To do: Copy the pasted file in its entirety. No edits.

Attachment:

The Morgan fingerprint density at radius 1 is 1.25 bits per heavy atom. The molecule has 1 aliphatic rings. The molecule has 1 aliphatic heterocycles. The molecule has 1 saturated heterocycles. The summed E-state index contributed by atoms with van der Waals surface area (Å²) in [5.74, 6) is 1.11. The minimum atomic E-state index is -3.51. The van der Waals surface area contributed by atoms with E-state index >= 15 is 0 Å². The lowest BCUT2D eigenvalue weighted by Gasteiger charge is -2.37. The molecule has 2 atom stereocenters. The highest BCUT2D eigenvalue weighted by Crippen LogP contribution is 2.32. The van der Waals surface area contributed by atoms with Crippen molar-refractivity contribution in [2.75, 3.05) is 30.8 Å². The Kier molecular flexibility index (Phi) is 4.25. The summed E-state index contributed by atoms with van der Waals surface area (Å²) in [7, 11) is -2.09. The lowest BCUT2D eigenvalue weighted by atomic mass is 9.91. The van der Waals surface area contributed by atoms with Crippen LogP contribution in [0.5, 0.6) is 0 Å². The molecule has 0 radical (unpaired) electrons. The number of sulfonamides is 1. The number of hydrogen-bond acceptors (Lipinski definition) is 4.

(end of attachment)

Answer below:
The Morgan fingerprint density at radius 1 is 1.25 bits per heavy atom. The molecule has 1 aliphatic rings. The molecule has 1 aliphatic heterocycles. The molecule has 1 saturated heterocycles. The summed E-state index contributed by atoms with van der Waals surface area (Å²) in [5.74, 6) is 1.11. The minimum atomic E-state index is -3.51. The van der Waals surface area contributed by atoms with E-state index >= 15 is 0 Å². The lowest BCUT2D eigenvalue weighted by Gasteiger charge is -2.37. The molecule has 2 atom stereocenters. The highest BCUT2D eigenvalue weighted by Crippen LogP contribution is 2.32. The van der Waals surface area contributed by atoms with Crippen molar-refractivity contribution in [2.75, 3.05) is 30.8 Å². The Kier molecular flexibility index (Phi) is 4.25. The summed E-state index contributed by atoms with van der Waals surface area (Å²) in [7, 11) is -2.09. The lowest BCUT2D eigenvalue weighted by atomic mass is 9.91. The van der Waals surface area contributed by atoms with Crippen LogP contribution in [0.5, 0.6) is 0 Å². The molecule has 0 radical (unpaired) electrons. The number of sulfonamides is 1. The number of hydrogen-bond acceptors (Lipinski definition) is 4.